Ken B said...

It’s an interesting example of blindness. The problem complained of is not the site, it’s not even the crowds. It’s the selfie-centered complainer.

curt said...

There are at least a half dozen Incan sites that are the equal of Machu Picchu, with few or no tourists. And you really can’t appreciate the advanced state of Incan architecture, engineering, construction, agronomy etc. without being there.

Anonymous said...

mock @12:51 PM:

Lol.

Bet it's beautiful, though. Envious.

FullMoon said...

I have a Vietnamese neighbor, a neighbor from Thailand, a Filipino neighbor and Taiwanese neighbor.

Each, at different times took their kids to the old country to visit relatives and see where they came from.

Aside from short visits with the old folks, they spent most of their time in nice air conditioned hotels.

My favorite travel author is Mark Twain. He does not overlook the miserable weather or the insects.

Ice Nine said...

My BiL is the same way. Likes to talk about how he loves to travel. Goes somewhere abroad now and then and always stays in $500 a night hotels, does tourist packages, etc at, say, Ko Samui. Comes back and tells us how wonderful it was to see Thailand. He never saw Thailand.

When I was hanging out in Mombasa we would occasionally go down to Diani Beach south of there and rent a beach hut for a few days. Occasionally went to nearby hotels to poach their swimming pools for a couple hours. Talked to the German tourists there and they all said, "I've always wanted to see Africa." Had to bite tongue to keep from LOLing.

mockturtle said...

Bet it's beautiful, though. Envious.

It is, Angle-Dyne. But it's bitterly cold right now,[mid 30's F], very windy and rainy and is supposed to snow tonight. On my way to Alaska in May it was prettier here, as there was more snow on the mountains, but I was in a hurry then and didn't explore.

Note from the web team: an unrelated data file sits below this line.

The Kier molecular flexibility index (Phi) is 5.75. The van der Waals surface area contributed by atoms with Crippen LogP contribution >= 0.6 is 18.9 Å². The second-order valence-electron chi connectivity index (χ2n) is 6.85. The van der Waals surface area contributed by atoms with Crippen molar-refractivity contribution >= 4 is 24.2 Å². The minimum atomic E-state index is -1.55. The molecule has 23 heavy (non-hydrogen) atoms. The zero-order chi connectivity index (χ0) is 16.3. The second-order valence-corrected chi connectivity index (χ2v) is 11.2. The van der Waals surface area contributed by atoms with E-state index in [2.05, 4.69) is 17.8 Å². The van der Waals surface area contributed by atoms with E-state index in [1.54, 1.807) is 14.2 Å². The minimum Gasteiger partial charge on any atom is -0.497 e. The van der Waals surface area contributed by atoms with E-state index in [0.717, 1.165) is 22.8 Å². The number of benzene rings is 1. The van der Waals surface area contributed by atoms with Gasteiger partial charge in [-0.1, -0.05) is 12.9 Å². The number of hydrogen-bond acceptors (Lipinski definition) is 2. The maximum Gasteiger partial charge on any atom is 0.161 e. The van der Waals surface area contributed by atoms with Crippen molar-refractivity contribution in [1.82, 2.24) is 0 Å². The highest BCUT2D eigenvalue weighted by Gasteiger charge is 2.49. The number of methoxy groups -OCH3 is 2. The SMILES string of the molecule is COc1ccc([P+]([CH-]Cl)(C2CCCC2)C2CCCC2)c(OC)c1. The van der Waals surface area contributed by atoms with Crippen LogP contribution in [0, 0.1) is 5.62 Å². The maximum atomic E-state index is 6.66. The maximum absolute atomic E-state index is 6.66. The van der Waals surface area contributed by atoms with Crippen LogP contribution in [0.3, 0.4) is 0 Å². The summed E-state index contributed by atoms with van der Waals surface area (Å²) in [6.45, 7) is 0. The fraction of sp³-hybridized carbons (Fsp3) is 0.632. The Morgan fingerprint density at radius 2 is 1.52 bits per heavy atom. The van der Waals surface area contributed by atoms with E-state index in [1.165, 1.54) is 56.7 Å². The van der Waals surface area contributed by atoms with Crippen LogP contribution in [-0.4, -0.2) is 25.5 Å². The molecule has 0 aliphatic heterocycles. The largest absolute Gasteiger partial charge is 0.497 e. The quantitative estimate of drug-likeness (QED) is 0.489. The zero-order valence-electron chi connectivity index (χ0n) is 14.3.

mockturtle said...

Actuall, there is snow mixed in the rain now at 1:00 PM and I can see snow falling just 500 ft above. It's been so summer-like until now and I'm not really ready for winter.

Marc said...

Belloc's Path to Rome, his walking adventure from Toul in Lorraine to Rome, was published in 1902: how much has changed since then! and yet the route he walked had at that point already seen almost two thousand years of recorded history. I'm reconciled to the fact that I'm probably beyond being able to hike the Via Francigena from Canterbury to Rome or the Camino de Santiago from Vézelay or wherever to Compostella but those 'tours' appeal in a way that five nights at a hotel with tours of the city and the museums don't.

Begonia said...

I went to Macchu Picchu in 1998. There were a lot of people then, but it was still totally worth it. I agree with the first response (Unknown).

Althouse replies to the first commenter:

"If it's about imagining something that is no longer here on earth (the past) and what you want is to enter a mental space, then reading about the long lost empire is much more accurate and effective. Go hiking near home while listening to a well-written history of the Incas and sit on a rock and imagine. The Incas will be more with you than if you're surrounded by a lot of tourists doing selfies."

No. I disagree. I can't equate a hike at Devil's Lake with the marvel of appreciating how you are hiking on the same roads and paths of the incan empire. You can't appreciate the amazing craftsmanship of the Incan stonemasons until you're right there, in front of the massive stones that have been smoothed out to perfection and required no mortar and yet have withstood earthquakes for hundreds of years. You can't appreciate how people farmed potatoes and brought irrigation and water up the mountainsides unless you're looking at the ancient terraces (still intact).